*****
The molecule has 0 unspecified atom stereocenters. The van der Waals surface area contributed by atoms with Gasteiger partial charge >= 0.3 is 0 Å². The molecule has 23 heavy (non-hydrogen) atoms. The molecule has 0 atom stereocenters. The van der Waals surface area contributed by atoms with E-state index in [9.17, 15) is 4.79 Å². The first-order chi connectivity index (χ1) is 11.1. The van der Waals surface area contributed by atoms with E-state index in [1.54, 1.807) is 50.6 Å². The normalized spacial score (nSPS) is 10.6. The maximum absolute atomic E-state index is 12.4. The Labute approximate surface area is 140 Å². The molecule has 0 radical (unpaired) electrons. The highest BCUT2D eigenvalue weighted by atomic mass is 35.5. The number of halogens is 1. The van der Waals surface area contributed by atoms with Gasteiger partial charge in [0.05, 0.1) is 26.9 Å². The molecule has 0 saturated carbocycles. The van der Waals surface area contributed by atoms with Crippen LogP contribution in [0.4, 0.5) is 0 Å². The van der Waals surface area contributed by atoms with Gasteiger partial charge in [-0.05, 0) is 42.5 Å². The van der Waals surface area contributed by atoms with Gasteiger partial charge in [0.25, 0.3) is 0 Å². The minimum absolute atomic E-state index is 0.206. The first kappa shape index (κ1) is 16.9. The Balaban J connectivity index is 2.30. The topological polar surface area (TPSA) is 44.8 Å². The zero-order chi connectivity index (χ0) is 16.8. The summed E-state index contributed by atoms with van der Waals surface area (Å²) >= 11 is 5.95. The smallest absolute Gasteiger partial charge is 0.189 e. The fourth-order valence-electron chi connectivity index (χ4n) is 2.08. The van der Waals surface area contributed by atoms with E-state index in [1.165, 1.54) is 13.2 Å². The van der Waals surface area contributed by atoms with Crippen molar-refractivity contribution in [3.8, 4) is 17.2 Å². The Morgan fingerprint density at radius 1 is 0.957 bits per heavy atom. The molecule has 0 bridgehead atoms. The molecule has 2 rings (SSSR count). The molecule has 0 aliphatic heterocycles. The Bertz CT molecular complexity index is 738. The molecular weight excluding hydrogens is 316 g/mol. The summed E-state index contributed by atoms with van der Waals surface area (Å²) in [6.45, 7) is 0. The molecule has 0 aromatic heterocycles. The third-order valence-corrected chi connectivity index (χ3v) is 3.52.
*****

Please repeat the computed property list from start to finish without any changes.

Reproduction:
The molecule has 0 unspecified atom stereocenters. The van der Waals surface area contributed by atoms with Gasteiger partial charge >= 0.3 is 0 Å². The molecule has 23 heavy (non-hydrogen) atoms. The molecule has 0 atom stereocenters. The van der Waals surface area contributed by atoms with E-state index in [9.17, 15) is 4.79 Å². The first-order chi connectivity index (χ1) is 11.1. The van der Waals surface area contributed by atoms with E-state index in [1.54, 1.807) is 50.6 Å². The normalized spacial score (nSPS) is 10.6. The maximum absolute atomic E-state index is 12.4. The Labute approximate surface area is 140 Å². The molecule has 0 radical (unpaired) electrons. The highest BCUT2D eigenvalue weighted by atomic mass is 35.5. The number of halogens is 1. The van der Waals surface area contributed by atoms with Gasteiger partial charge in [0.05, 0.1) is 26.9 Å². The molecule has 0 saturated carbocycles. The van der Waals surface area contributed by atoms with Crippen LogP contribution in [0.4, 0.5) is 0 Å². The van der Waals surface area contributed by atoms with Gasteiger partial charge in [-0.05, 0) is 42.5 Å². The van der Waals surface area contributed by atoms with Gasteiger partial charge in [0.25, 0.3) is 0 Å². The minimum absolute atomic E-state index is 0.206. The first kappa shape index (κ1) is 16.9. The Balaban J connectivity index is 2.30. The topological polar surface area (TPSA) is 44.8 Å². The zero-order chi connectivity index (χ0) is 16.8. The summed E-state index contributed by atoms with van der Waals surface area (Å²) >= 11 is 5.95. The smallest absolute Gasteiger partial charge is 0.189 e. The fourth-order valence-electron chi connectivity index (χ4n) is 2.08. The van der Waals surface area contributed by atoms with E-state index in [1.165, 1.54) is 13.2 Å². The van der Waals surface area contributed by atoms with Crippen molar-refractivity contribution in [3.8, 4) is 17.2 Å². The Morgan fingerprint density at radius 1 is 0.957 bits per heavy atom. The molecule has 0 bridgehead atoms. The molecule has 2 rings (SSSR count). The molecule has 0 aliphatic heterocycles. The Bertz CT molecular complexity index is 738. The molecular weight excluding hydrogens is 316 g/mol. The summed E-state index contributed by atoms with van der Waals surface area (Å²) in [6.45, 7) is 0. The molecule has 0 aromatic heterocycles. The third-order valence-corrected chi connectivity index (χ3v) is 3.52.